1 - 5 of 25 ALL Articles
Staff Fundraising Update...22 May 2013
12 students participate...22 May 2013
News from the Medics...21 May 2013
Valedictory activities ...17 May 2013
Boys attending Liverpool 3 day course...16 May 2013
Wednesday, 27 Apr 2011
Belize is a small country in Central America. It is biologically, geographically and culturally diverse. It has a strong conservation ethos and was an ideal place for fifteen A-Level students and two staff to visit for an educational adventure for two weeks at Easter.
We spent time at the Tropical Education Centre and Howler Monkey Sanctuary. We visited Belize Zoo for day and night visits. We had the opportunity to feed and touch, as well as look at, the animals.
We visited cultural sites including Xunantunich, a Mayan pyramid and Actun Tunichil Muknal (ATM) Caves, a Mayan archaeological site.
We trekked through the jungle, at day and night, to investigate the biodiversity and observe the behaviour of animals.
We also spent a week on one of the islands in Glover’s Reef Atoll. There we had the opportunity to snorkel and kayak around a lagoon with a number of different types of coral reef. It was an idyllic environment and was a wonderful opportunity to study wildlife in a unique habitat.
The following is a report by Narayan Randev which will appear in the Wycombiensian magazine:
One cannot even begin to describe the most eye-opening and unforgettable trip of a lifetime. Where to start?! Fifteen Six Form students along with Miss Sowah and Mr Wolton spent the first night in La Quinta hotel in Texas and shopping in a typical mall. We stepped off the plane the following day in Belize to be struck by an intense wave of heat and humidity. We knew it would take some getting used to! After meeting our guide, Joe, we were taken to the Tropical Education Centre where we were to spend two nights. The landscape made us feel like we were in another world, that no one had ever seen before – being totally encompassed by forest and far away from any connection to Facebook was a reality we had to face! We were all very keen to explore the area and after settling in, we took a short walk and were gently introduced to a wild crocodile mother and her fifteen babies, as well as many iguana and bird life. The next day was spent at a howler monkey sanctuary, where we were fortunate enough to see a troop of wild howlers swing down to us.
Our time at the TEC also included visiting the Belize zoo by night and day (hearing the terrifying roar of the howler monkey in the pitch black of the night), cooling off in a fast flowing nearby river, cave tubing through miles of ancient caves and generally experiencing the savannah region of northern Belize.
Ever continuing our journey, on our way to our next accommodation, we stopped at an ancient Mayan ruin site called “Xunantunich” which added a cultural aspect to the trip. Later that day we arrived at Martz Farm, which we were told was one of the most memorable parts of the trip. It certainly didn’t let us down. Staying in hand-crafted tree houses and falling asleep to the sounds of wild forest life was amazing. An early rise the next morning meant only one thing: time to hike! The walk took us through dense jungle and occasionally we stopped to admire the sounds of the forest. Eventually we reached the Macal River, which we were to swim across towards the tributary “Rio Frio” (cold river) which certainly lived up to its name. After some time of hiking further on, we reached the huge waterfall we had been aiming for. For about an hour we leapt into the refreshing water and sat under the raging falls. It was certainly something to remember. That evening on a night time hike we had the rare opportunity of spotting a wild kinkaju and also listen to Joe Martinez – the owner of Martz Farm – reciting some of his poetry to us.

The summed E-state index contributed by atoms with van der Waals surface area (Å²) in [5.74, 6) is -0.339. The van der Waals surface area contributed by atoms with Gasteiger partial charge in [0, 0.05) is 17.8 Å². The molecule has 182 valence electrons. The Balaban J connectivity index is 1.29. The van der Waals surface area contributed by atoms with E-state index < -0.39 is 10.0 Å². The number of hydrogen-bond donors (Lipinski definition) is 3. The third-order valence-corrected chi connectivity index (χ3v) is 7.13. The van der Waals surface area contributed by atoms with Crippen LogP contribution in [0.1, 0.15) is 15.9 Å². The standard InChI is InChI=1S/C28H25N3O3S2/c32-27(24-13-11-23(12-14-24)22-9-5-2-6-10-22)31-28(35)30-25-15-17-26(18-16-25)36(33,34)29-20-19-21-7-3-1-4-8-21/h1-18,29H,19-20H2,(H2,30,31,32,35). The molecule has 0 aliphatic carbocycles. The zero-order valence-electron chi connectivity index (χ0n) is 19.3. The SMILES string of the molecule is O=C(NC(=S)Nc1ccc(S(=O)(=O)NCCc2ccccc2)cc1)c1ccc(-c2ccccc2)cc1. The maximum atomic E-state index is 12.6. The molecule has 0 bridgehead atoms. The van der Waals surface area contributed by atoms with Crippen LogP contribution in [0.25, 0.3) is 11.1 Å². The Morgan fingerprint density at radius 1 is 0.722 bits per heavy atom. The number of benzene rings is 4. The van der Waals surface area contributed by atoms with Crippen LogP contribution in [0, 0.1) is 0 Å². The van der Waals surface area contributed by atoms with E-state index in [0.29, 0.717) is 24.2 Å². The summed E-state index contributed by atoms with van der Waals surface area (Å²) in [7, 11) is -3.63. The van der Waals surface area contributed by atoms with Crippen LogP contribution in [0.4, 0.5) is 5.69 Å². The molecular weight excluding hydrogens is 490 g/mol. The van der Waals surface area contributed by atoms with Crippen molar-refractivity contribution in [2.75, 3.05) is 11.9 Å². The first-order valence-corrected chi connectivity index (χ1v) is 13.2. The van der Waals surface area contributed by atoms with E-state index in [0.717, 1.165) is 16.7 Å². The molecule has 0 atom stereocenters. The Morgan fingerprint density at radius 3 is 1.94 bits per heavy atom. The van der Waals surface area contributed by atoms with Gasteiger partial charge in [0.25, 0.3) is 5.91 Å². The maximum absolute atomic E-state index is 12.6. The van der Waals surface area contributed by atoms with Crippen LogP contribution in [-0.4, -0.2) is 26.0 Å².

The next stop was the Cockscomb Basin – the world’s only jaguar reserve. The first of two days consisted of trekking along a trail called “Tiger Fern” to a mountain waterfall. After telling the locals that we would be embarking on this trail, they simply laughed and said “good luck!” which was hardly encouraging! What seemed like many hours of trekking paid off when we were greeted by two huge waterfalls, into which we jumped from high rock platforms. Some were less fortunate and had to endure slipping down the rock face multiple times, which at least entertained the rest of the group! The next day in the Cockscomb was spent river tubing and night walking. This was our last day on the mainland before heading out to the Glover’s Reef Atoll.
The last leg of the trip was spent on the paradise island, snorkelling along patched coral reefs, encountering sting rays, barracudas and endless ecosystems of fish and battling strong winds on sea kayaks which capsized many of us! Perhaps the most memorable experience was climbing into a shark cage and watching an eight foot nurse shark and his female partner come to shore while fish were being tossed into the sea. Sleeping in thatched huts suspended over the sea with a full moon shining down was the perfect end to the perfect trip. The last night was spent at the Sittee River hotel back on the mainland. We ended the trip by throwing ourselves into the river one last time, that was until a large Saltwater crocodile made an appearance – yet another amazing sighting.
Our thanks go to Mr. Wolton, Miss. Sowah and our guides Joe Garell and Luz Hunter for organising and turning this adventure into an experience we will never forget.
Narayan Randev 12LY
Source: Ms Sowah